The North West Hydrogen Alliance (NWHA) is calling for Government investment in improving the hydrogen economy and hydrogen projects to meet ambitious carbon reductions targets in the UK.
A legacy of Theresa May, the commitment to reach net zero carbon emissions by 2050 was enshrined in law earlier this year.
The North West is one of a number of clusters bidding for over £130 million of Government funding to establish the world’s first net-zero carbon industrial cluster by 2040. The North West Energy & Hydrogen Cluster brings together a partnership of companies, regional leaders and academic experts and is home to HyNet, one of the country’s leading hydrogen and Carbon Capture Storage and Utilisation (CCUS) projects.
In a letter to new Secretary of State Andrea Leadsom, the NWHA has pointed to the vital role of hydrogen within the Cluster and urged the new administration under Boris Johnson to emulate its predecessors’ commitment in the Department of Business, Energy & Industrial Strategy (BEIS) to developing a hydrogen economy in the UK.
Professor Joseph Howe, Chair of the NWHA and Executive Director of the Thornton Energy Institute, said:
“The importance of hydrogen in reaching net zero carbon emissions can’t be underestimated. In fact, it’s hard to see how we’ll reach these ambitious targets without it – some might say it’s impossible. In the North West we’ve been working for years on developing a hydrogen economy that can be replicated across the UK. We’re lucky that we have all the elements you need – the industry, the infrastructure and the innovation that could make this a reality.
“Hydrogen has shot to the top of the agenda and is now widely recognised as a vital part of the energy mix. We have the private sector in the North West ready to invest and with Government support we can deliver something that’s transformational not only for the region but for the whole of the UK.”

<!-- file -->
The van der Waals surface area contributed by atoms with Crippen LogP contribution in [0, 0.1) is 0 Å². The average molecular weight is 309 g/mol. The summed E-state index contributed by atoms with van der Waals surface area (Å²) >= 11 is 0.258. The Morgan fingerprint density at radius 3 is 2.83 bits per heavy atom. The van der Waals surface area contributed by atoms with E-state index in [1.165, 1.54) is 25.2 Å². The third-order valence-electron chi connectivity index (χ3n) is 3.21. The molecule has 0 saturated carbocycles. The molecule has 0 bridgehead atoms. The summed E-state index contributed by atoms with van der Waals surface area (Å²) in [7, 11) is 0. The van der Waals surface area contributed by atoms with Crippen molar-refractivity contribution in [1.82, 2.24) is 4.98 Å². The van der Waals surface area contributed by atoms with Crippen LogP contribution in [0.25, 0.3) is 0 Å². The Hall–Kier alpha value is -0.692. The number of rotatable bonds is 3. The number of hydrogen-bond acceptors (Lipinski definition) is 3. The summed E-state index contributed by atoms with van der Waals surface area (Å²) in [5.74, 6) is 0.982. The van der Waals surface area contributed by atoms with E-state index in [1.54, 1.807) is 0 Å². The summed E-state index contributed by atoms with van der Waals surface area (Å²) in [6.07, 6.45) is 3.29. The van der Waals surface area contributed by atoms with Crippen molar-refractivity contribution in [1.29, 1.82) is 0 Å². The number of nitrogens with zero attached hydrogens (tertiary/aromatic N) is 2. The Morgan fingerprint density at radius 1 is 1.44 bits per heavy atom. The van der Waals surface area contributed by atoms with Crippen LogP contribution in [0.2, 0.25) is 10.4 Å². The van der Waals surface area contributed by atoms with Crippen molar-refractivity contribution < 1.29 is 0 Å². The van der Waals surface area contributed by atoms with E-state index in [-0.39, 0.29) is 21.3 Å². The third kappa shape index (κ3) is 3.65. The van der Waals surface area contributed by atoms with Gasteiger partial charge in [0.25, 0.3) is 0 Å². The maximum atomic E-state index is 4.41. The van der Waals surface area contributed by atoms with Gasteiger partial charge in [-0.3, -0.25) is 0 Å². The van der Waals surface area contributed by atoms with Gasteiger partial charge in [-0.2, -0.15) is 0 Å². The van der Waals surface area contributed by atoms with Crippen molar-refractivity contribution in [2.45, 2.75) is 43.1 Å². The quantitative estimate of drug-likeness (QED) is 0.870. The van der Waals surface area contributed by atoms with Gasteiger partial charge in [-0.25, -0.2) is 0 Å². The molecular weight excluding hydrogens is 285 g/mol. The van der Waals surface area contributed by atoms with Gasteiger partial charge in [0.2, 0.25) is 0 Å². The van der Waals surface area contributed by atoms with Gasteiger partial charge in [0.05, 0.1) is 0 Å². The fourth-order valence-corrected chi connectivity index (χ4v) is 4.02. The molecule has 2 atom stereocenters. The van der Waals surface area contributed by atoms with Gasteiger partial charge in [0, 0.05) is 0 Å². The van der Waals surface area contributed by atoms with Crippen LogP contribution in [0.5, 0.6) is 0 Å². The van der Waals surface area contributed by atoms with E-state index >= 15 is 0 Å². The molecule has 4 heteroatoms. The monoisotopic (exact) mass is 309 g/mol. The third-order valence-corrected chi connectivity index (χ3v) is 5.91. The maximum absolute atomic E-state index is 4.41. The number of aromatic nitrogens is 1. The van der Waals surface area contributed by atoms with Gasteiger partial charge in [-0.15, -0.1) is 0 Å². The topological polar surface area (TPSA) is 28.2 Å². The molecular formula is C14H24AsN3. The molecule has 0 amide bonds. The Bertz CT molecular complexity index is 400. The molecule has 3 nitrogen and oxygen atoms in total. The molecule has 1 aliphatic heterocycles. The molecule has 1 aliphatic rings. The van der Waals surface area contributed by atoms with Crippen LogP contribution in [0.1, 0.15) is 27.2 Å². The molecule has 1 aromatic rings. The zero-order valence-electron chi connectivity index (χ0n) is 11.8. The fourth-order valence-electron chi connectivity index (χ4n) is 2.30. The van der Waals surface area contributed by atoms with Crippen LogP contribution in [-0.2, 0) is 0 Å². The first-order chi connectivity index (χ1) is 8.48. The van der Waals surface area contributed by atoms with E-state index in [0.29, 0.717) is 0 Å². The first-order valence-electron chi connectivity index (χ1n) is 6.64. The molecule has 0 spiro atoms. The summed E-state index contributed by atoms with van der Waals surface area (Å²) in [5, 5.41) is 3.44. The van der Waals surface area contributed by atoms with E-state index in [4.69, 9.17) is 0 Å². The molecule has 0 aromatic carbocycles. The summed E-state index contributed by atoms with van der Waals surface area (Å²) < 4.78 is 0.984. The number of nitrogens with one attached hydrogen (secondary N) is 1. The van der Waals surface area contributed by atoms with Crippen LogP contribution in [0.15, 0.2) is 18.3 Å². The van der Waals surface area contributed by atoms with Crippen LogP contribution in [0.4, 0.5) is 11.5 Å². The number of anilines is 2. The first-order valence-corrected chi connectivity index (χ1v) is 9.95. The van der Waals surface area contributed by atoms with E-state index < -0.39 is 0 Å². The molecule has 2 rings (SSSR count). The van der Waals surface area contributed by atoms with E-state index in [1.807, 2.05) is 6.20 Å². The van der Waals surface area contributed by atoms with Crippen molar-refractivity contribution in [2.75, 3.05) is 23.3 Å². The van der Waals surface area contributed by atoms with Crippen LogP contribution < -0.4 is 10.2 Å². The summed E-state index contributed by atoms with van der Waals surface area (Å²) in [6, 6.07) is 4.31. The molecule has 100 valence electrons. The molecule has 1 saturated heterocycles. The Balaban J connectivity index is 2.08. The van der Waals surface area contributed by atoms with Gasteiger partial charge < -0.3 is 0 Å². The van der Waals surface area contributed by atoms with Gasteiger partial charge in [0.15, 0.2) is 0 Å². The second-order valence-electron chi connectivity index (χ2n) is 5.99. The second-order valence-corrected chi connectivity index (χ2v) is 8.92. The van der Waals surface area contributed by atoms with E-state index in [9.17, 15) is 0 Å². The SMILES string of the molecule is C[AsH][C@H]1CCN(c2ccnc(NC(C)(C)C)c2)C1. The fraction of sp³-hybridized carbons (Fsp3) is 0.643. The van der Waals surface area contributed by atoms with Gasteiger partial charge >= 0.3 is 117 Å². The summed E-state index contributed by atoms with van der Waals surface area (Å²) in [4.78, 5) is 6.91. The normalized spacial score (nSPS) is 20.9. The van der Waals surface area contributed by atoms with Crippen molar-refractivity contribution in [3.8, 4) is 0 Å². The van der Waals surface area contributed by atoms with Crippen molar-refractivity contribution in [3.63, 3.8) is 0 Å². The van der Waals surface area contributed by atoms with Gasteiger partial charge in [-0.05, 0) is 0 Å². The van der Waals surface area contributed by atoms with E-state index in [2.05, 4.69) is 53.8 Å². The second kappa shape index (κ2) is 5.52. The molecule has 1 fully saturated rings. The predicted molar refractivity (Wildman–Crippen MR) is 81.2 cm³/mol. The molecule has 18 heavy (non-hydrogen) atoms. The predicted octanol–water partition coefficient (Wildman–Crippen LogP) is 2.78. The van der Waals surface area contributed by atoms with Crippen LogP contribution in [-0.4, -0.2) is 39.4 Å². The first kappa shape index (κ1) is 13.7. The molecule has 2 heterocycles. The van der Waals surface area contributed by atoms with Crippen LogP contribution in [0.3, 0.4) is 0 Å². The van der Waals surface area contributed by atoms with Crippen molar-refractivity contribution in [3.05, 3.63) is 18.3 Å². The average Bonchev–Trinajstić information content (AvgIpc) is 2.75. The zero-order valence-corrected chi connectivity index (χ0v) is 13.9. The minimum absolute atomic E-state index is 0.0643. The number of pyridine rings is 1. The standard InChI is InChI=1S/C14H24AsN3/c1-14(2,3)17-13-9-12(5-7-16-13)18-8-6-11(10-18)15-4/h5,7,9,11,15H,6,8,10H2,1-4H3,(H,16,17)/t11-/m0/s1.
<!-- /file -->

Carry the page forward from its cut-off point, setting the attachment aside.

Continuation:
The announcement comes as the NWHA expands its membership with Otto Simon and Storengy the newest partners to bring their expertise to the organisation.
Otto Simon, an engineering consultancy based in Manchester with a 140 year heritage, is at the forefront of technical innovation in the developing hydrogen market. The company is working on pioneering UK hydrogen projects in the North West which are looking to utilise blended and pure hydrogen as a fuel source.
Peter Creer, Technical Director at Otto Simon Limited said:
“There are some really exciting hydrogen projects taking place right now in the North West. We’re not just talking about developing a hydrogen economy, we’re already doing it. We’ve got a long heritage in this region for innovation and we’ve the skills and technical expertise to deliver.”
Storengy is leading the country in developing modern salt cavern storage for hydrogen with plans to start building a hydrogen storage facility at its Stublach site in Cheshire by 2020. The company is also developing hydrogen electrolysis and transport projects working with a number of partners.
Duncan Yellen from Storengy said:
“Hydrogen storage is an important part of the jigsaw, providing the flexibility to respond to energy demands and ensuring we make the most of our resources. We have unique geology in the North West with salt caverns able to store huge quantities of hydrogen. We’ve already been using them to store gas for years and we’re looking at how they could be repurposed and become part of the decarbonisation story.”
Following its launch in November 2018, the NWHA has established itself as a prominent voice on the development of a hydrogen economy in the region. The organisation brings together some of the biggest names in the region including Atkins/SNC-Lavalin, BOC, Cadent, Costain, INOVYN, Peel Environmental, Shell and the University of Chester to establish the North West of England at the forefront of the UK’s hydrogen journey.
Hydrogen could play a key role in decarbonising the UK’s energy systems and meeting zero carbon obligations, as well as driving regional economic growth. Studies show the development of a major hydrogen cluster could deliver £17 billion in Gross Value Added for the North West, creating nearly 6000 jobs and saving 1 million tonnes of CO2 every year.